The other day I did a post on Auburn DE/LB Dee Ford. Included in the post was a video by the guys at Draft Breakdown. A reader watched the video and came away unimpressed. He essentially said, “What am I supposed to be impressed by?”
I don’t have the time to explain what to look for in regard to every prospect and their videos, but let’s walk through one together. I’ve chosen LB Anthony Barr from UCLA. Some fans think he could slide far enough for the Eagles to get him or to trade up and get him. I don’t see that happening, but I’d certainly love to have a talent like him at OLB.
Here is the video.
Before we start, let’s talk about some generic scouting points. Understand that you are trying to identify good pro football prospects. You aren’t looking for purely college accomplishment. We would then just go to the stats page if that was the case. Scouting is as much about how as it is what. A player can go without a sack in a game and still have dominated. Did he occupy multiple blockers on a regular basis? Did the other team gameplan around him? Maybe they threw only short passes. Maybe they avoided rollout plays, which could be a big deal if that is part of their offense. Maybe the rusher got enough pressure to affect the QB even if he didn’t sack or even hit him.
Results are important, but how a player played is the most important factor.
Also, we’re not looking for a polished NFL player. We’re looking for a prospect with the right combination of football skills, size, strength and athleticism to become a good pro football player.
Okay, let’s talk about the video.
* On the first snap, Barr engages the TE, shoves him back, disengages and then gets into the backfield. He didn’t make the play since the ball didn’t come his way, but that was an impressive start. You saw a good burst. You saw strength. Barr used his hands well. Good stuff.
* The 3rd play has Barr in space. He doesn’t accomplish anything since it is a downfield throw, but watch his footwork as he moves around. You can see he is an agile LB that moves well.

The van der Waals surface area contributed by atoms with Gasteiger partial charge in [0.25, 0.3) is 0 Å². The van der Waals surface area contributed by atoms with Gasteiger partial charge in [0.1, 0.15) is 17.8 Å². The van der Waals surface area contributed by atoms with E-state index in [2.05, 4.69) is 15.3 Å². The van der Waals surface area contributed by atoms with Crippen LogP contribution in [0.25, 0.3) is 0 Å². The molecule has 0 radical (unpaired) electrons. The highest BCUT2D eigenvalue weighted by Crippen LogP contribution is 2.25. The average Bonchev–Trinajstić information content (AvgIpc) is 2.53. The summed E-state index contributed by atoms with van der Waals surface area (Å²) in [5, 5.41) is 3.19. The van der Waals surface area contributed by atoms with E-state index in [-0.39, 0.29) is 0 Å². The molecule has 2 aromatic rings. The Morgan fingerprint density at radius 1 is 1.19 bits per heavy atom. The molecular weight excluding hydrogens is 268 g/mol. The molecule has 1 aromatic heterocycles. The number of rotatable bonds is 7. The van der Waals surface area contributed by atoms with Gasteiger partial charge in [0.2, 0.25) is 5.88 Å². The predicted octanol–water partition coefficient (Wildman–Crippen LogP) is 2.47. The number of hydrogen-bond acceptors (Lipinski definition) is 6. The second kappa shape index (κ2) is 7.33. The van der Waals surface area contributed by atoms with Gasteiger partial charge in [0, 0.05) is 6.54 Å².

* The play at the :45 mark is impressive. He attacks the QB and misses the shovel pass to the RB. But look at the burst he shows as he goes for the QB. That is impressive. This is what I mean by focusing on a player’s skills/ability more than the result of the specific play. NFL coaches can teach Barr how to read keys, but they can’t teach Joe Schmoe how to be more explosive.
* At the 1:05 mark of the video, Barr comes upfield and takes on a blocker. He uses his shoulder. Coaches would probably rather have him use his hands so he could shed the blocker and get in on the play. That can be coached. The good nugget here is that Barr aggressively took on the blocker. He’s not just a “run around” guy. Some rushers have a tendency to run around blocks, thinking they can get by the guy and make the play. Those guys take themselves out of the play about half the time. That’s doing the offense a favor.
* The play at the 1:15 mark once again shows good speed. He also shows body control and COD (change of direction) ability. Barr wasn’t smooth as he did this, but he was able to turn and pursue. Some speed guys are straight line. They struggle to turn and chase.
* At the 1:50 mark you see Barr in coverage. He closes on the underneath receiver almost instantly and then is athletic enough to turn and chase the play out wide. He eventually gets in on the tackle.
At the end of the 1st quarter, Barr hasn’t yet hit the QB on a dropback pass, but he’s shown the elements of being a good pass rusher. We’ve seen quickness, speed, body control, COD ability and closing speed. These are the traits of a good NFL pass rusher. That’s what we’re looking for.
Luckily we have 3 more quarters to see Barr in action, as well as plenty of other games. There is no question that he’s a gifted pass rusher and dynamic athlete. I’d love him to be an Eagle. I just don’t think that is likely.
Are there concerns? Sure. All prospects have issues. I’ll discuss Barr in-depth in a full post. For now I just wanted to walk you through part of a video to give you an idea of what I’m seeing.